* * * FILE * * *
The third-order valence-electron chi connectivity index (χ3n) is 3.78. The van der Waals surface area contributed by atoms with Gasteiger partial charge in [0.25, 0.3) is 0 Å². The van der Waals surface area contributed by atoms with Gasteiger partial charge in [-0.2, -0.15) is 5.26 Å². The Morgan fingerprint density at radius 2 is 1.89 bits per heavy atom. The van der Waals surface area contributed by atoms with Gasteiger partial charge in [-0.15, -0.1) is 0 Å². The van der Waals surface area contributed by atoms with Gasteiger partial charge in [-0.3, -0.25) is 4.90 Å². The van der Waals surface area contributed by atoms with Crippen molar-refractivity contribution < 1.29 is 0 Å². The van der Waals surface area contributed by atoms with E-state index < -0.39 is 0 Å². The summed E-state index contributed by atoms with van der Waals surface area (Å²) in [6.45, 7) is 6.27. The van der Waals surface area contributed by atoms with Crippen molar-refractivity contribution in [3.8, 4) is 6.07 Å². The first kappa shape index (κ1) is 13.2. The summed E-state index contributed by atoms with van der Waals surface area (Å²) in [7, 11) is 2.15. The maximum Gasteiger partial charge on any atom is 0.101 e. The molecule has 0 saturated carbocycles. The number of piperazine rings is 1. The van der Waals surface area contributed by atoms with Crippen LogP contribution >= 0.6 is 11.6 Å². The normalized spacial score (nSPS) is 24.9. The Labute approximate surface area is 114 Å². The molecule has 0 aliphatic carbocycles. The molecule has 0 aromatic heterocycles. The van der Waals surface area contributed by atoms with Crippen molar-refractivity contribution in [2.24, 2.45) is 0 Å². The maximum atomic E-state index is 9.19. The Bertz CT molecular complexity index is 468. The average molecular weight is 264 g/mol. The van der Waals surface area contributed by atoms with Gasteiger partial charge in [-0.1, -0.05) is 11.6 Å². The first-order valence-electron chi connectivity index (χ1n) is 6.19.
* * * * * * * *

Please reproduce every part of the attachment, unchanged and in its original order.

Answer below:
The third-order valence-electron chi connectivity index (χ3n) is 3.78. The van der Waals surface area contributed by atoms with Gasteiger partial charge in [0.25, 0.3) is 0 Å². The van der Waals surface area contributed by atoms with Gasteiger partial charge in [-0.2, -0.15) is 5.26 Å². The Morgan fingerprint density at radius 2 is 1.89 bits per heavy atom. The van der Waals surface area contributed by atoms with Gasteiger partial charge in [-0.15, -0.1) is 0 Å². The van der Waals surface area contributed by atoms with Gasteiger partial charge in [-0.3, -0.25) is 4.90 Å². The van der Waals surface area contributed by atoms with Crippen molar-refractivity contribution < 1.29 is 0 Å². The van der Waals surface area contributed by atoms with E-state index < -0.39 is 0 Å². The summed E-state index contributed by atoms with van der Waals surface area (Å²) in [6.45, 7) is 6.27. The van der Waals surface area contributed by atoms with Crippen molar-refractivity contribution in [3.8, 4) is 6.07 Å². The first kappa shape index (κ1) is 13.2. The summed E-state index contributed by atoms with van der Waals surface area (Å²) in [7, 11) is 2.15. The maximum Gasteiger partial charge on any atom is 0.101 e. The molecule has 0 saturated carbocycles. The number of piperazine rings is 1. The van der Waals surface area contributed by atoms with Crippen LogP contribution >= 0.6 is 11.6 Å². The normalized spacial score (nSPS) is 24.9. The Labute approximate surface area is 114 Å². The molecule has 0 aliphatic carbocycles. The molecule has 0 aromatic heterocycles. The van der Waals surface area contributed by atoms with Crippen molar-refractivity contribution in [2.24, 2.45) is 0 Å². The maximum atomic E-state index is 9.19. The Bertz CT molecular complexity index is 468. The average molecular weight is 264 g/mol. The van der Waals surface area contributed by atoms with Gasteiger partial charge in [-0.1, -0.05) is 11.6 Å². The first-order valence-electron chi connectivity index (χ1n) is 6.19.